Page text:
Transmission, Distribution, & Refining
Gas Hydrate Storage of Natural Gas


The goal is to enhance flexibility in the siting of natural gas storage for distributed generation and peaking facilities.

Proof-Of-Concept Scale Gas Hydrate Formation/Dissociation Installation

This project is designing, constructing, and demonstrating (on a proof-of-concept (POC) scale) a gas hydrate formation and dissociation process suitable for safe, aboveground storage of natural gas. A scaled-up test of a promising laboratory process that operates at moderate pressures and temperatures in a quiescent system using a surfactant solution is being conducted.

Mississippi State University (MSU) - Swalm School of Chemical Engineering Diagnostic Instrumentation and Analysis Laboratory

Mississippi State, Mississippi 39762

Potential Impact:
The current distributed electric generation model in the United States is primarily designed to provide emergency and stand-by power to minimize the impact of electric outages. This service is dominated by diesel generating equipment because of the need for on-site fuel storage. Successful scale-up of this inherently safe gas-hydrate laboratory process for on-site storage of natural gas could facilitate penetration of distributed electric generation or smooth peaking requirements of industrial processes. On-site natural gas storage would guard against electric utility outages and supplement low pressure or availability of gas from the servicing pipeline during periods of peak demand.


  • Designed and constructed POC scale gas hydrate storage system, and
  • Conducted preliminary, successful demonstrations of POC scale process.
When cooled in the presence of water, natural gas molecules become stabilized within a compact crystalline structure (gas hydrate) that can serve as an efficient method for storing gas. Theoretically, 181 standard cubic feet (scf) of natural gas can be stored in one cubic foot of gas hydrate. This project is designed to test the concept of using gas hydrates to safely store natural gas aboveground near end-users.

A test bay (consisting of roof, concrete pad, and control room) to accommodate the hydrate tests was constructed. Upon completion of the process facility structure, the hydrate formation tank, deionized water supply, chiller, burner/boiler, and surge tanks were all put in place. Piping, insulation, wiring, and other installations to integrate the system were also completed at this time. Hebeler Corporation constructed the formation tank and it was delivered to the test site in MSU's Research Park in July 2003. The 3-foot diameter, 6-foot long tank was constructed according to ASME Boiler and Pressure Vessel Code specifications and was pressure and leak checked before delivery.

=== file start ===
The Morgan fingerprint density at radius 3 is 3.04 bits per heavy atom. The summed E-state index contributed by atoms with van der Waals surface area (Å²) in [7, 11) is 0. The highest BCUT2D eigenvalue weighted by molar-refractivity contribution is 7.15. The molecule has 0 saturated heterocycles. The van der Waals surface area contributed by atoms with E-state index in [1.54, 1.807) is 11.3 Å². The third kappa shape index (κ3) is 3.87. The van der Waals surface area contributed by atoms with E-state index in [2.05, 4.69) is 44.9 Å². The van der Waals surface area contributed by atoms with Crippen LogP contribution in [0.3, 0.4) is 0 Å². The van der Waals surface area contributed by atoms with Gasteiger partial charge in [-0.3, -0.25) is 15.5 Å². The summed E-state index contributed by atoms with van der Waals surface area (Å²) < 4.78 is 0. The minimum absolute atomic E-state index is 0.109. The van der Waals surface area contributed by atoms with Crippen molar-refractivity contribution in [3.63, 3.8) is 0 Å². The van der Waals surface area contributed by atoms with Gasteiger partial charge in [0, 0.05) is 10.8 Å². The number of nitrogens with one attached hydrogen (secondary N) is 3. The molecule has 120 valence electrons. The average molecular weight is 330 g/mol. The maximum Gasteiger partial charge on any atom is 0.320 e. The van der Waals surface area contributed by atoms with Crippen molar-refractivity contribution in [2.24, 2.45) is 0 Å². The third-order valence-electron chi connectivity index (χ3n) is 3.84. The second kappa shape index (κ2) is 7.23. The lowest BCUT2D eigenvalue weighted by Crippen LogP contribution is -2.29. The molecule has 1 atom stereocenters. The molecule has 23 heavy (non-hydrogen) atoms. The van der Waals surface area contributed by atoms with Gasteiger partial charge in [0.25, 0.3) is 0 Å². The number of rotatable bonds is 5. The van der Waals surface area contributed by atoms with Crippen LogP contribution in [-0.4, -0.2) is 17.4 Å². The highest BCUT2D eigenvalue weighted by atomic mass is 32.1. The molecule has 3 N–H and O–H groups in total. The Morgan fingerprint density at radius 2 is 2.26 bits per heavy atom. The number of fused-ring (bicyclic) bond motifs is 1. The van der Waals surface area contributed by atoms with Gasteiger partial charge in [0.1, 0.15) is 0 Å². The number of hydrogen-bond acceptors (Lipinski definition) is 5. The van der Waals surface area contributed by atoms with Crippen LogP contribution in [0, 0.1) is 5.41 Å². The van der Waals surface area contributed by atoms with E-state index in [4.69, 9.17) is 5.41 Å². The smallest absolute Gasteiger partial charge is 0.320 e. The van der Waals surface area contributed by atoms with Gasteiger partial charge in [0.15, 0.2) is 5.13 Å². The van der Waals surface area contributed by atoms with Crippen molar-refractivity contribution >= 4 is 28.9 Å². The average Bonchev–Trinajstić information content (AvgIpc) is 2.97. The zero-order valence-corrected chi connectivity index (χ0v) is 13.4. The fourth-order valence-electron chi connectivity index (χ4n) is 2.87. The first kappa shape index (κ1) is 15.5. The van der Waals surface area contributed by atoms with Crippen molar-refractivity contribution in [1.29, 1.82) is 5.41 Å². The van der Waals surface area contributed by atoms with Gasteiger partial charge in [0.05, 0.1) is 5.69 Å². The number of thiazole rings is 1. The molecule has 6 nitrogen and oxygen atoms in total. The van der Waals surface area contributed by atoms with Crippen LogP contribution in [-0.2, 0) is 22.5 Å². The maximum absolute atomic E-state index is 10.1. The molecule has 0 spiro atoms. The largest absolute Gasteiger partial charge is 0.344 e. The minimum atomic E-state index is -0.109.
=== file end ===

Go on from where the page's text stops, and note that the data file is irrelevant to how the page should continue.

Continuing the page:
The system operates by using a glycol-water solution to cool the system. The solution is circulated from a 12-ton capacity chiller through heat exchanger/adsorber plates inside the hydrate formation tank and then in series through the exterior jacket of the tank. Disposal of gas from dissociated hydrates at the end of each run is burned in a steam boiler, simulating the eventual end use of the gas in an industrial application.

Start-up testing of the gas hydrate storage system was conducted in March 2004. Equipment and instrumentation checkouts were successful. There were no leaks in the hydrate formation tank when the vessel was hydrostatically tested to 850 psig, the 12-ton refrigeration system performed satisfactory in the checkout and the desired 28°F circulating glycol-water solution was achieved. The chiller cooled the 210 gallons of water in the formation tank from ambient temperature to the desired 35°F operating temperature within 3 to 3.5 hours.

Natural gas (90 percent methane, 6 percent ethane, and 4 percent propane) was injected into the headspace of the vessel above a 33.8°F to 37.1°F water – SDS solution. Gas was injected in five batches until a pressure of about 550 psig was attained. Hydrates formed immediately and pressure declined to about 470 psig. The procedure was repeated with four more batch injections of natural gas. The gas stored in the hydrates during the test represented about 15 percent of the full 5 Mscf storage capacity of the system. Pressures, temperatures (taken via probes at five locations), gas flow rates, and water levels in the hydrate formation tank were monitored and recorded every five minutes. The hydrates decomposed when pressure in the tank was reduced below the equilibrium pressure.

Current Status and Remaining Tasks:
Testing of the gas hydrate storage system at full system capacity and at constant formation pressure is completed. The final report [PDF-3.15MB] is now available.

Project Start: September 30, 2001
Project End: March 31, 2006

DOE Contribution: $918,529
Performer Contribution: $416,633

Contact Information:
NETL – Gary Sames ( or 412-386-5067)
MSU – Rudy Rogers ( or 601-325-5106)

Additional Information:
Final Project Report [PDF-3.15MB]

Natural Gas Hydrates Storage Project Report (external website - OSTI)